Research Highlight: Derek Reiman

After receiving his PhD from the University of Illinois, Chicago, in computational biology, Derek Reiman joined the TTIC community as a Research Assistant Professor (RAP) in fall of 2021.

Previously, Professor Reiman received his B.S. from the University of North Texas in computer science, and then worked for four years in industry in website and mobile application development.

“My PhD research was on computational biology and focused on the role of the microbiome and its role in health,” Professor Reiman said. “The microbiome is basically the community of microorganisms in an environment. You have it on all of your skin and different parts of your body. For example, your lungs have their own microbiome.”

When a child is born, the microbiome and immune system are very different from what adults have, according to Professor Reiman. The specific community is what starts to stimulate the development of an immune system, which then starts to shape the microbiome. The immune system protects the microbiome from pathogens coming in and maintains its environment, which at the same time helps develop and train the host’s immune system. The microbiome also provides metabolic functions to the body as well, so they work together synergistically.

Professor Reiman’s current research focuses on developing deep learning frameworks for multi-omics analyses of the host-microbiome interface. He studies how changes of the microbiome community impact host health through metabolic dysregulation. He is also interested in identifying the underlying interactions between the microbiome community and the host immune system.

“I focus primarily on the gut and the intestines,” Professor Reiman said. “We now know that not only are the bacteria in that environment related to metabolic functions, but also to brain development, neurological functions, metabolism, bowel disease, obesity, and they impact cancer therapy response.”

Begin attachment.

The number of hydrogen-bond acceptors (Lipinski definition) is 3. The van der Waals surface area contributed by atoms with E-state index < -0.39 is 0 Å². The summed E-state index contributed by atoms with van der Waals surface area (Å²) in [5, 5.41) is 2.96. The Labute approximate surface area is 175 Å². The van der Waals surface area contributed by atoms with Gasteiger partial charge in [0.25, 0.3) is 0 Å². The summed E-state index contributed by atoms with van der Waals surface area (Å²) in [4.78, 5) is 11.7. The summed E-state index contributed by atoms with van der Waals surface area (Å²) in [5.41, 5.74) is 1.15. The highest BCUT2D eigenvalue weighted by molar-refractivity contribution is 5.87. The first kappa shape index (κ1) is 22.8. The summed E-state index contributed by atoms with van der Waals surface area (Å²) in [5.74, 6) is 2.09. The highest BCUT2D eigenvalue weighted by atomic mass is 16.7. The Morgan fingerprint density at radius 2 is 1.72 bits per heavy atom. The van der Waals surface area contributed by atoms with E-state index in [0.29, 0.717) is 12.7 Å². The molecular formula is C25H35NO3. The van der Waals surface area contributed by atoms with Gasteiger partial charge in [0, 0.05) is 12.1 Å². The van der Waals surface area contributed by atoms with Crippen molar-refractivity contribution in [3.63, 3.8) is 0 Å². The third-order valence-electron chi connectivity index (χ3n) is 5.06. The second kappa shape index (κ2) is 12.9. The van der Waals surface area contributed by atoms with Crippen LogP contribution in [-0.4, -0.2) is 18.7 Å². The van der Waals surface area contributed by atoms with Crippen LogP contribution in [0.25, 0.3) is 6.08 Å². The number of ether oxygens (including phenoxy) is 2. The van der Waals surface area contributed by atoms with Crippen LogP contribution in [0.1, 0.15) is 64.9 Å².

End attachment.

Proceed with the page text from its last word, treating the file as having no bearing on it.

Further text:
However, this importance has been acknowledged only in the more recent years. According to Professor Reiman, in the last two to three years, there have been many new discoveries of the importance of the gut and intestinal microbiome and their environment.

“I had done some work with the microbiome in my undergraduate studies, but when I started my PhD, it seemed to be a field of study that was less popular than others, such as transcriptomics or protein modeling,” Professor Reiman said. “The research community has made important discoveries that were not studied back then because no one was really interested, but it’s really interesting to me. Part of why I went back to get my PhD was because I wanted to do research that impacted patient health.”

Professor Reiman was most interested in the RAP position at TTIC because he appreciated the independence, freedom to conduct exactly what he wanted to research, and having a lot of established collaborators at TTIC and the University of Chicago.

“I’ve been working with a lot of colleagues at the University of Chicago,” Professor Reiman said. “We now study how we can manipulate the immune system and that can lead to things such as better vaccine development and understanding vaccine response.”

One of Professor Reiman’s favorite aspects of being at TTIC has been the open and collaborative environment, including in other research areas of computer science, such as Natural Language Processing (NLP) or image processing. He has also enjoyed exploring other aspects of the academia community.

Matthew Turk, my current mentor, kind of encouraged me to look into teaching and editorialship as well,” Professor Reiman said. “I originally thought I was only going to conduct research, but because he encouraged me to look into these other things, I am also teaching along with my research and have taken up an editorship position. I think it’s been very fulfilling and I’ve also appreciated the mentorship aspect of it.”

If there is any advice that Professor Reiman would give to future RAPs, it would be to take full advantage of every talk, seminar, and workshop, including the ones that are not related to what you are researching.